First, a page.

From Lab-on-a-Chip to Lab-in-the-Body: The Role of Nanotechnology in the Miniaturization of Medical Diagnostic Tools
Watson Lecture Preview
Fictional inventor Wayne Szalinsky built a shrink ray while wearing a Caltech hoodie in the film Honey, I Shrunk the Kids. And a shrunken sub and its five-person crew cleared a blood clot deep inside someone's brain in Fantastic Voyage. Now Axel Scherer, Caltech's Bernard Neches Professor of Electrical Engineering, Applied Physics and Physics, is miniaturizing medical equipment without benefit of a shrink ray. He'll tell us how to make a sensor small enough to be injected into an artery at 8 p.m. on Wednesday, November 6, in Caltech's Beckman Auditorium. Admission is free.
Q: What do you do?
A: There's a fantastic scene in Star Trek: The Next Generation where a silicon-based life form calls Captain Picard "you ugly bag of mostly water," which is a really bad insult. But it's true—we are bags of skin containing mostly water, and if we know what's in the water, we can tell whether we're going to be sick. Most health care today is after the fact, which is very inefficient. Your body reacts to some problem—you run a fever or feel dizzy, or whatever—and if it doesn't go away, you go to the emergency room, and someone tries to figure out what's happened.
So, our goal is to build tiny chemical laboratories that will function inside the body and allow you to know there's a problem before you get symptoms, and you can seek treatment before the damage is done. For example, we work with Eric Topol, a cardiologist at the Scripps Research Institute, who has developed a test that will give you two or three days' warning that you're going to suffer a heart attack.
Building something small enough to inject is the easy part. In order to sample the water in your bag, we have to evade your natural defenses. The human body assumes that anything it can't recognize must be bad, so it seals that thing off to protect you. That's how we deal with splinters, for example. And the blood stream has all sorts of cells whose entire function is to isolate and destroy foreign objects, so anything we want to introduce into the body we have to somehow camouflage or else build it small enough that it can't be recognized by the immune system.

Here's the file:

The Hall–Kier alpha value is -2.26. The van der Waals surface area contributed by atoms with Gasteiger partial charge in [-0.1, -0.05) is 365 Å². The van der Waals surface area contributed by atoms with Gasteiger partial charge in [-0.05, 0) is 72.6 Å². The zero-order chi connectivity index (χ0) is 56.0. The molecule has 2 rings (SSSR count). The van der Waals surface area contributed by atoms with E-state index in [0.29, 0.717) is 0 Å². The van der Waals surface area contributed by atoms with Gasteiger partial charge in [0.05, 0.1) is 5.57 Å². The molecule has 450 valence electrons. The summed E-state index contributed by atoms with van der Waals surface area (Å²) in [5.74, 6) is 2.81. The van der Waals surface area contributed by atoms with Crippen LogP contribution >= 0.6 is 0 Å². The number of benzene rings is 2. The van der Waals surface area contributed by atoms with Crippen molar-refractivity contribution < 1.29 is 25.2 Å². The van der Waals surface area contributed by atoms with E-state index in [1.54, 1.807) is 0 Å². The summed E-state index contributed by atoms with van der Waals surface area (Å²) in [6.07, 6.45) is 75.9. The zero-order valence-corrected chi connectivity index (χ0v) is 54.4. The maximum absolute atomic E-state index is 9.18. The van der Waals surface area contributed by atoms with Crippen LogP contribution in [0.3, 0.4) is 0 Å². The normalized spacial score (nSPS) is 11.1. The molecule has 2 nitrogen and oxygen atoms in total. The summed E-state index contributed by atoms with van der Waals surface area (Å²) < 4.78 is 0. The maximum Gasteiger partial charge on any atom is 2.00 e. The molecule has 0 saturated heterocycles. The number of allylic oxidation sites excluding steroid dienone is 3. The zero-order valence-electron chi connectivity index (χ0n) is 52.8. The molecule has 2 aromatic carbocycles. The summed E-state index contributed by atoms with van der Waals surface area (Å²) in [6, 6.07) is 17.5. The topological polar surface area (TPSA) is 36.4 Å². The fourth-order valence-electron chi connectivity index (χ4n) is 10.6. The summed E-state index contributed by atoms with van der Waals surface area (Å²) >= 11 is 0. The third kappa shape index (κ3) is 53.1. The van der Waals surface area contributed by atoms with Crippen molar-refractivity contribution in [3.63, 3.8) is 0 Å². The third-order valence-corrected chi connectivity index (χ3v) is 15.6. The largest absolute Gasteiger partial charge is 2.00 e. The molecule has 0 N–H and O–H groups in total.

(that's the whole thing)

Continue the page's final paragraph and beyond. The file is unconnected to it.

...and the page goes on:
Q: Why are you doing this?
A: The world needs cheap, readily available health care. Traditionally, every new medical technology increases the cost of care, so the PCR thermal cycling apparatus that Eric would use for molecular diagnostics in a hospital setting and my DVD player are both rather complicated, but I can get a DVD player for $49.95, and medical instruments are $49,000. We need to figure out how to make them inexpensively the same way we do for consumer electronics. This is something I think can be done as a cottage industry in a university environment. A few people working together can build a device, and if it works for a single person, or maybe a couple of hundred, then you just feed it into the manufacturing system. I see the implantable devices we want to build as a step along a continuum of more and more capable point-of-care instruments that will ultimately move the point of care out of the hospital to wherever the patient is.
Q: How did you get into this line of work?
A: I came to Caltech from Bell Labs in 1993, and since then, my lab has miniaturized things like communications systems, optical spectroscopic systems, and microfluidic systems. And then one day I asked myself, "What do I really want to do with my miniaturization capabilities?" Also, this academic year Caltech has started a new option in medical engineering. The idea is to harness our engineering capabilities by starting with a medical problem, or set of problems, and working backward to design fundamentally new solutions rather than trying to adapt things that were designed for other purposes. The Institute is saying, "This is something society needs, and we're going to educate the people who will be doing this for the next 30 or 40 years." It's a fantastic opportunity to be relevant in health care without opening a medical school.
Named for the late Caltech professor Earnest C. Watson, who founded the series in 1922, the Watson Lectures present Caltech and JPL researchers describing their work to the public. Many past Watson Lectures are available online at Caltech's iTunes U site.
Written by Douglas Smith